- There are identifiable sources for all information.
- These sources have their own processes and motivations for information creation.
- Communicators need to use a variety of sources based on the context and content of their message task.
- Sources can play different roles and serve as different types of contributors depending on the context.
- Different disciplines of knowledge contribute different perspectives and focus on a topic.
- Libraries collect and make accessible information from all the contributors we’ve identified.
- Libraries have different characteristics and contents.
After completing this lesson, you will be able to:
- identify the broad characteristics of public-sector institutional, private-sector institutional, scholarly, journalistic and informal contributors of information for messages.
- understand the nature, characteristics and limitations of information available from these contributors and sources.
- identify the relevant disciplines of knowledge that can contribute to an information strategy.
- identify the specific perspective a discipline of knowledge provides on a topic.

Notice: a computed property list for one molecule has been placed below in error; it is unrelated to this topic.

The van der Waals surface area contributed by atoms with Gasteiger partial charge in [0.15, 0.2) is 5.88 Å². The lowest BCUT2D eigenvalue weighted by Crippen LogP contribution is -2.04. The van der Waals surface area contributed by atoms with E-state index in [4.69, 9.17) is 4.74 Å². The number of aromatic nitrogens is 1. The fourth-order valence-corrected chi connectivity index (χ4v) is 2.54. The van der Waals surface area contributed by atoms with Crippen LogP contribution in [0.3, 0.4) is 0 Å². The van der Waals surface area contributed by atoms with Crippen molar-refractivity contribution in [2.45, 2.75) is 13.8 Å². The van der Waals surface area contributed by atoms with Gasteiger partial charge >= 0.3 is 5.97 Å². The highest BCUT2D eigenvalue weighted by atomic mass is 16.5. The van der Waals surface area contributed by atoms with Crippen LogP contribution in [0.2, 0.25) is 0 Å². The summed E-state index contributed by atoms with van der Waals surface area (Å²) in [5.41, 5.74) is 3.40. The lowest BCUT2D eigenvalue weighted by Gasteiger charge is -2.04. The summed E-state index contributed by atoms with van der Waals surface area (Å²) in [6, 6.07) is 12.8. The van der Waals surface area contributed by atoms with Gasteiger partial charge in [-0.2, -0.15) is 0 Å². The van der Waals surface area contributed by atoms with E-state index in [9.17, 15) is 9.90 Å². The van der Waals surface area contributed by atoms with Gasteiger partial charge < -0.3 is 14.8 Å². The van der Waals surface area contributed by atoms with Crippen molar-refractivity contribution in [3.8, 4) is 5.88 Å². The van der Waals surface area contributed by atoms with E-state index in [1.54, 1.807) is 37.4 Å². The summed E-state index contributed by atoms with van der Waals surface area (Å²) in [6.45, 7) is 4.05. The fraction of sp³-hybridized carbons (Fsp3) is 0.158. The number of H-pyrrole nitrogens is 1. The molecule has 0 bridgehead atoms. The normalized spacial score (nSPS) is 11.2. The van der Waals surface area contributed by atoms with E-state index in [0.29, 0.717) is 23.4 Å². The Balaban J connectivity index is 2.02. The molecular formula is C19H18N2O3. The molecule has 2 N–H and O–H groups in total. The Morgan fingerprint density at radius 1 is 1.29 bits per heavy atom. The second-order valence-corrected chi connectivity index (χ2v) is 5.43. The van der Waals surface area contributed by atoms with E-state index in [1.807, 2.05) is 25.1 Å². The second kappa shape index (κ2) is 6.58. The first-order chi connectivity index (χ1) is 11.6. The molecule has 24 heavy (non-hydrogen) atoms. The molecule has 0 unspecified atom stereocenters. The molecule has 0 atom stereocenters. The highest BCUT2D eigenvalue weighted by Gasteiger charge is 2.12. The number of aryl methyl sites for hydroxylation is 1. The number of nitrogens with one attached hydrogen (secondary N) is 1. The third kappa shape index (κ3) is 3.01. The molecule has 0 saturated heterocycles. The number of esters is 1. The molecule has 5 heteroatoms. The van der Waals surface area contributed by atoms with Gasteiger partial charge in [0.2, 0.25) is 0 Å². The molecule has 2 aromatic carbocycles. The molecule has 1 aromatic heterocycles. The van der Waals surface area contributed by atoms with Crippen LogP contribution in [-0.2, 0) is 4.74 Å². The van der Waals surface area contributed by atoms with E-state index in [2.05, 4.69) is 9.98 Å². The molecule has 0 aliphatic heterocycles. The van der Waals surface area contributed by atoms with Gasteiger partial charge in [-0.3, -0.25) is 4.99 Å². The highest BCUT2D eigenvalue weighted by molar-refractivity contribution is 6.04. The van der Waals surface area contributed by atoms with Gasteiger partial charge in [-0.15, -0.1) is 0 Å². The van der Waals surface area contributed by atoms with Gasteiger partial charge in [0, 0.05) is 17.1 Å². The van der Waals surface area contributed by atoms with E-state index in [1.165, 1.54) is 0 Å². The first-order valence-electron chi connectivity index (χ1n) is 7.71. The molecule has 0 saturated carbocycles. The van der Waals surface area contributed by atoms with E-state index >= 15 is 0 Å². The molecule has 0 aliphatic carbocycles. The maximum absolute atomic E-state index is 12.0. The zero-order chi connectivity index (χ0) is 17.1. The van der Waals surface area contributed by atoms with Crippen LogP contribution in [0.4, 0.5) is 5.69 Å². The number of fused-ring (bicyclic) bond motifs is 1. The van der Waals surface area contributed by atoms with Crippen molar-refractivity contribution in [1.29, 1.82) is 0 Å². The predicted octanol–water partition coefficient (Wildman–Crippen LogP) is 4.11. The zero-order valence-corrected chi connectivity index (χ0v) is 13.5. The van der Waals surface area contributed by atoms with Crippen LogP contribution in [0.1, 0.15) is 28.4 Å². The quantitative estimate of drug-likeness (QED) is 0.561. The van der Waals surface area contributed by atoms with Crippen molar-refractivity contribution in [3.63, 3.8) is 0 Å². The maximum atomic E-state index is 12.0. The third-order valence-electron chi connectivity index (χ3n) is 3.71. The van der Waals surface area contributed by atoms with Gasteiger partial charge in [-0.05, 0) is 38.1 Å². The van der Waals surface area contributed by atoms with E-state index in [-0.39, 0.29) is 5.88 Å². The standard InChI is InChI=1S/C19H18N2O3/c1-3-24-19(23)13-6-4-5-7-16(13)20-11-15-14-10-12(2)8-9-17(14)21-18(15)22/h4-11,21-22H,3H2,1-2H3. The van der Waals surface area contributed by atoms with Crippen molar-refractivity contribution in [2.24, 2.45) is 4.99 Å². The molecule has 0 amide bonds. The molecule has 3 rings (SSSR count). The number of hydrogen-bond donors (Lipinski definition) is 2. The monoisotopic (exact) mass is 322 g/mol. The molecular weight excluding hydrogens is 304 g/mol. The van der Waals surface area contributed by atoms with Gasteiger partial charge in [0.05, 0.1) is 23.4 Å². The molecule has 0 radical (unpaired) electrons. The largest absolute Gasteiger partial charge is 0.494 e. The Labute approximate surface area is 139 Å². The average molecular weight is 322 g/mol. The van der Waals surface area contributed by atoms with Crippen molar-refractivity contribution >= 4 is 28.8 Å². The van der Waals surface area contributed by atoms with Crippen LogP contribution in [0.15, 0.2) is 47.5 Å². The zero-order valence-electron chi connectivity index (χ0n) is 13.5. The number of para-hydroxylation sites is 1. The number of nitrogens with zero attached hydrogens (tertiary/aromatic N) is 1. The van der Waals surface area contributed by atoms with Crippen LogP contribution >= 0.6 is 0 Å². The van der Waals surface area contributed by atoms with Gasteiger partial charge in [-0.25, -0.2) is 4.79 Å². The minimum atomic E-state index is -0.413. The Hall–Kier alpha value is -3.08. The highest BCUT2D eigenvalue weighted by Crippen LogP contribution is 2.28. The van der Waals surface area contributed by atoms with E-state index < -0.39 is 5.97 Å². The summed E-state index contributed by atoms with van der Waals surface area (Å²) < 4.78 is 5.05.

- identify the types and characteristics of libraries that might contribute to an information strategy.
Continuing with the archery analogy from Lesson 4, when you are deciding the best way to hit your target, you need to choose the appropriate type of arrow. Good archers understand that some arrows are made of carbon and are very light but shatter easily; aluminum arrows break less easily and are stiffer; wooden arrows use feathers rather than plastic for the vanes at the back end and should not be used with high-power bows. Each arrow type is chosen for its characteristics and the type of target the archer is trying to hit.
Similarly, there are many different possible contributors to an information search for a message task. One of the key analysis tasks at the start of your information strategy process is to brainstorm the possible contributors that might meet your information needs. This lesson will outline the types of contributors that are useful for communications professionals, how and why they create the information they create, and some of the types of message tasks they can help you accomplish.